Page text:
Mackenzie Newcomb: Or if you're me, you'll be visiting for the first time. I have never read this particular BDSM book. And actually when it arrived in the mail, Ben looked at it, looked at me, and goes, "Aren't you a little late?"
Lily Herman: And you're just like, "The things Lily is making me do."
Lily Herman: So we should move on to housekeeping. Everybody's favorite 60 seconds. So you can find show notes to every episode, including every book we talk about at badbitchbookclub.com/podcast. You should also join Bad Bitch Book Club's Patreon, which is at patreon.com/badbitchbookclub. That supports all of Bad Bitch Book Club's initiatives, including zoom calls with authors, merch, as well as things like this delightful podcast. You should also follow us on Twitter and Instagram @F2Lpodcast, and that's two as in the number 2, and join our Friends to Lovers Podcast Facebook group, we're doing a bajillion giveaways in there in addition to just being a really lovely bunch of people chatting about books. So 10 out of 10 recommend. And then lastly, you can follow Bad Bitch Book Club itself on Instagram at badbitch.bookclub and on Twitter at @badbtchbookclub, but the "i" in "bitch" is not there because Jack Dorsey still sucks in 2021.
Mackenzie Newcomb: Nothing's changed except that I'm kind of a Jack Dorsey apologist because he's given away more of his fortune than any other social media person. Sorry, sorry. I know he's bad.
Lily Herman: The only person I'm stanning is MacKenzie Scott, AKA formerly known as MacKenzie Bezos, Jeff Bezos's ex-wife who gave away $4 billion. So the only billionaire that we can put up with is MacKenzie. Another MacKenzie. Spelled the same way as you.
Introduction to Main Topic (5:04)
Mackenzie Newcomb: A fellow MacKenzie. You're so right, we definitely stan her, there's no question about that. So today, we are talking about books from our adolescence that essentially ruined our adult love lives, that set us up for romantic failure from the very beginning and set us off on these really bumpy real life journeys trying to recreate the same "magic" in air quotes that we found in these books. And you know how Lily and I feel about modern YA, but I'm going to let her go a little bit further into our grievances mostly. All right, Lily, take it away.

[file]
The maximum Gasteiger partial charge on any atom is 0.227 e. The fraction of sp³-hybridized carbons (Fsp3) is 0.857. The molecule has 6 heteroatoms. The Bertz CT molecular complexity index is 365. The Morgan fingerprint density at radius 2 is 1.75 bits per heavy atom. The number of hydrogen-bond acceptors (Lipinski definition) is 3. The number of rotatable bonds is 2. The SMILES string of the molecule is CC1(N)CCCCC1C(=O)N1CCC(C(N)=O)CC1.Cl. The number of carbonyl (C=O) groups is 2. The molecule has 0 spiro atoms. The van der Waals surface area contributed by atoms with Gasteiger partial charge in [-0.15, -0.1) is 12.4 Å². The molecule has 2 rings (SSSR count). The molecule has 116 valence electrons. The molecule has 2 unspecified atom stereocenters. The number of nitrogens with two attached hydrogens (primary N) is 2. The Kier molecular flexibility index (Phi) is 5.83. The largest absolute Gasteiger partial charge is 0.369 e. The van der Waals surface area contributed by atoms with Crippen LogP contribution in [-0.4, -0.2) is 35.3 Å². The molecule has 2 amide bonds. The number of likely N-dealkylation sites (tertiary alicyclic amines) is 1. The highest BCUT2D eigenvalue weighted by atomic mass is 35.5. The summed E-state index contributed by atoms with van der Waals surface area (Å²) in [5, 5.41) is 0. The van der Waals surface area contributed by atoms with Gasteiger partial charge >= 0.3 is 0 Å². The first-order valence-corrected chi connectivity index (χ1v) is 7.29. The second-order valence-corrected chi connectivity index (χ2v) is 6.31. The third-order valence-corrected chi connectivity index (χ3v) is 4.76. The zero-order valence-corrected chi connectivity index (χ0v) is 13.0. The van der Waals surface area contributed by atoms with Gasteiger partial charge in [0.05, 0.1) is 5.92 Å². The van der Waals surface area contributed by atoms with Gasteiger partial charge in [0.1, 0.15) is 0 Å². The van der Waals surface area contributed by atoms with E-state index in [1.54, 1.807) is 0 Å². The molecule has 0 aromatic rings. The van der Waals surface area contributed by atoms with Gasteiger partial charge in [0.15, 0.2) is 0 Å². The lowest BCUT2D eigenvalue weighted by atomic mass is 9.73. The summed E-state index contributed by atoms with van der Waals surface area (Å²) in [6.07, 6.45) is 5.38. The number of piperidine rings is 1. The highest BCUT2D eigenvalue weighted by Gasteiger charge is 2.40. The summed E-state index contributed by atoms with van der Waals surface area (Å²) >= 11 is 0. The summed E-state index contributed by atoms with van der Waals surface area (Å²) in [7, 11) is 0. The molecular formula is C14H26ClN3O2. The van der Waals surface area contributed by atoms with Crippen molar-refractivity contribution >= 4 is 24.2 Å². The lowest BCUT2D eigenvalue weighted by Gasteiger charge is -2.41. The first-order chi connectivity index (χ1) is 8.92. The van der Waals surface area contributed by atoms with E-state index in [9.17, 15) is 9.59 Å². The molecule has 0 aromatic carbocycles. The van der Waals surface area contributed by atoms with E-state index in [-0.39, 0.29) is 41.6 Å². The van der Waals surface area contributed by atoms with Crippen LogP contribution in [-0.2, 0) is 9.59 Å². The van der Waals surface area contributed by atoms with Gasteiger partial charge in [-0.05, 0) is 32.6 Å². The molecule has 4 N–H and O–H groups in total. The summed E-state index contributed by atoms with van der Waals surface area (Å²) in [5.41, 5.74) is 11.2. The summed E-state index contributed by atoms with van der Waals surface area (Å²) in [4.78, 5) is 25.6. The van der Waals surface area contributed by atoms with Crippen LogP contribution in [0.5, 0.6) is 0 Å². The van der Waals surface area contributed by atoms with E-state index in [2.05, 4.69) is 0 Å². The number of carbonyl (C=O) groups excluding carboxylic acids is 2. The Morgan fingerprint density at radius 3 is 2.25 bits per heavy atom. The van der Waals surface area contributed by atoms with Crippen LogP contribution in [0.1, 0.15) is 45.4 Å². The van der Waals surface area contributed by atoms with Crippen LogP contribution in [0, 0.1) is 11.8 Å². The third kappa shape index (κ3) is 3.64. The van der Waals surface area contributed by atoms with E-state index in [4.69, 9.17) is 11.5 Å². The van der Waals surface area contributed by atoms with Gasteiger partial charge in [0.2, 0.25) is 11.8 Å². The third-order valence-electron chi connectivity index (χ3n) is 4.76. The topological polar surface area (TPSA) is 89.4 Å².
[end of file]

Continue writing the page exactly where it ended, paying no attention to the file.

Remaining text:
Lily Herman: Once again, to pull from ja-rule, I feel like we were bamboozled, hoodwinked, led astray by the YA genre and the market in the mid-late 2000s, I'm very upset about what we were offered. I feel like I should be sending my therapy bills to the YA publishing market and anyone who existed in that sphere from circa 2004 until maybe 2011. All of you, I should not be paying to discuss things with my therapist. It's all them. So I think the first important thing for us to note is before we get into our lists, Mackenzie and I are white women who grew up in relative socioeconomic privilege and were pre-teens and adolescents during the pre-recession era of the mid-2000s through the post-recession era into the early 2010s. So just to give you an idea of what's kind of coloring our experiences, but also what time period we're talking about and why we're referencing books from that specific time period and not, let's say, the excellent YA that came out a decade later when we were no longer in the genre's demographic age-wise. But looking back, because of that, many of the books I read, especially longer series during that pre-recession era, really focused on big themes of wealth and excess as a virtue in ways that you won't see portrayed in late-2010s and early-2020s YA books and in YA culture. So that's, I think, thing number one that we were thinking about and that I've been kind of reflecting on a lot of, "wow, all these books were really into rich people doing bad things and getting away with it and still getting a happy ending." And then you think about how all the kids today are like "eat the fucking rich," "stick their bones in your teeth and run around on TikTok with it." It's a very different world. But I think the other critical thing to note is that the YA genre has completely changed, but most of the characters at the time where we were reading YA and were of YA age were white people, especially love interests and protagonists were always typically white. You maybe had one friend or best friend who was a person of color. And I feel like the lessons and the journeys they were on were kind of different to a certain extent than what you see today. But when I think about books that were popular when we were in middle school and especially early high school, I think of stuff like Uglies by Scott Westerfeld, that was a huge series. I remember that being on display at the bookstore near me. You had Pretty Little Liars by Sara Shepard, The Summer I Turned Pretty by Jenny Han and there's a lot of internalized misogyny amongst white girls in all these different books. And a lot of them are about seeking revenge or where the villain is another girl as opposed to the system at large like what you see with today's YA. And I think if you wanted something deeper, you maybe went to The Book Thief by Marcus Zuzak. And that was kind of it at the local Books-A-Million in Florida that I went to. The other thing to note too, is that there were a few authors of color who were at least somewhat prominently featured at the time. Obviously we're not saying that it was only white people writing white characters and that's it. But a lot of YA authors at the time have talked about the fact that they were sort of told that they needed to write white characters doing white people things because that's what publishers told them they needed if they wanted to get a book deal. So, forget about any other form of diversity in terms of other identities like sexual orientation or gender; no one was talking about having a non-binary character, for instance. That didn't exist in our lexicon. And again, that's not to say that non-binary people didn't exist. It just meant in YA book publishing at the time, that was not something that was on the radar, specifically for being mainstream releases. I mean, the idea of a gay character in a book was controversial and it was very rare, especially, again, we're talking about big mainstream releases, not necessarily indie publishers or self-published books because people have been putting that stuff out there for forever. But if you look at sort of YA history, so to speak, YA genre history, when we start thinking about the books that really make up the genre now, there was sort of a really big shift around 2014 in terms of what started to be I would say kind of the more modern, current era of YA, but really around 2017, 2018, so only three to four years ago is when you see the huge shift and the publication of books that we know well as being kind of core to the current genre. So The Hate U Give, Dear Martin, Children of Blood and Bone, and The Poet X, these are all books that came out 2017, 2018 that have really kind of upended the genre. And it becomes sort of mainstays that other aspiring authors and just authors in general look to as well as the publishing industry. So that's the quick little to-do about how publishing fucked up our lives in general and did not help on the romantic front. And I hope that the youths of today are better because publishers actually publish shit that speaks to them on a variety of fronts in a way that it did not when we were 14.